Artificial Intelligence (AI) is one of many forms of technology that’s found its way into the commercial real estate sector and it could potentially radically transform how industry stakeholders operate and transact, CREXi’s Shanti Ryle recently wrote for WealthManagement.
AI’s impact on CRE could include improving productivity, decreasing operational spending and enhancing industry professionals’ ability to find, research and close deals.
“We’ve already seen transformation,” Ryle said. “AI’s recent advancements are ushering in a new era of technology tools to enhance commercial real estate’s relationship-driven business.”
Ryle identified five key areas where the CRE industry could leverage AI:
As natural language processing ChatGPT and other AI versions have improved, technologies can handle different administrative processes. With AI taking care of those, CRE stakeholders and brokers have more time to focus on their business relationships and tasks that need their expertise. AI-powered tech can collect market and data reports, schedule meetings and property tours and update property listings. Additionally, AI bots continue to sound more natural when communicating with clients, which offers a seamless computer experience and frees up investors’ and brokers’ time.
Data Analysis and Research
AI has the potential to make the research and data collection process even faster. It can provide insights and metrics in almost real-time, compared to the days or weeks it would take analysts to complete. As macroeconomic conditions move faster, it’s critical that stakeholders receive property market information as quickly as possible.
CRE owners can also leverage AI’s forward-looking abilities. The technology can identify and predict trends in specific markets, assisting potential investors and brokers in determining what office space demand might look like in certain cities. The technology can also help industry professionals understand the risk factors that exist in a given area as well as determine potential development sites based on changing demographic information.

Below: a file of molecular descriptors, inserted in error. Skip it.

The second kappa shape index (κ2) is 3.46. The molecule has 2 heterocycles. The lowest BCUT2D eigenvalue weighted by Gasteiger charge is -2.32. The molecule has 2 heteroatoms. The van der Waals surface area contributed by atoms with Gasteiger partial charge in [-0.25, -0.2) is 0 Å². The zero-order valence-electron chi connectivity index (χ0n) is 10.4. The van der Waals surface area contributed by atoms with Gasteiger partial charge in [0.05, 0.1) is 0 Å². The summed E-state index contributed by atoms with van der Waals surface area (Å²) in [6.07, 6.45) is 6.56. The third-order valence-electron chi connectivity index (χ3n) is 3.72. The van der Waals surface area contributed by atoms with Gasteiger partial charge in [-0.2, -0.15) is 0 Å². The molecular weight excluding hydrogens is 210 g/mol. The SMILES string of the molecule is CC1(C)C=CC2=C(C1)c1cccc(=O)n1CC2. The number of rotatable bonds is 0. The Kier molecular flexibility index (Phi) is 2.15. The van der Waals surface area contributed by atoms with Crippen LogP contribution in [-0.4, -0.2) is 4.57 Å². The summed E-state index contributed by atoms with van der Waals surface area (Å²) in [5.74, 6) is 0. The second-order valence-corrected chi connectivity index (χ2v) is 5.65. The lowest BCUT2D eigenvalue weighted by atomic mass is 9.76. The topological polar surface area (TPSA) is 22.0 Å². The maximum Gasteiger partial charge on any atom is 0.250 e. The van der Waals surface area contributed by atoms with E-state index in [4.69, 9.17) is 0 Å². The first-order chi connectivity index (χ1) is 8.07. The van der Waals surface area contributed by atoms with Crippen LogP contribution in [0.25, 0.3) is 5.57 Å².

More CRE professionals have turned to AI to help generate their marketing materials, according to Ryle. Leaning on tech to create blog posts, listing copy and targeted social media ads is saving team members time and energy, which can be put toward other tasks. While helpful, some experts advise relying solely on AI to create marketing content—some human guidance should be involved.
CRE yields a lot of information. AI can make it easier to sift through; it can pull data from reports faster as well as let individuals know when updated records are due or alert a CRE owner to when tenant demand has increased. AI can also organize, store and locate documents on demand, so CRE owners can make more informed decisions without taking so much time manually searching for the necessary data.
Financial Planning and Organization
AI has also all but eliminated the need for manual calculating. The technology can process figures quickly through a machine that’s absorbed knowledge from prior financial models and results to generate accurate outputs. For example, investors could use AI tools while calculating net operating income and return on investment so they know what investment factors to consider as the contemplate a deal. Meanwhile, CRE underwriters and lenders can use the tech to predict potential returns on specific contracts.
“Commercial real estate is well-poised to take advantage of AI as a vital component in customer service, marketing and analytics, and data management,” Ryle said. “Organizations that embrace the technology wave will likely get a competitive advantage. “Overall, AI tools will enable brokers and stakeholders to streamline processes and focus on what they do best: engage in human relationships and clear a path to generate the highest ROI on commercial investments.”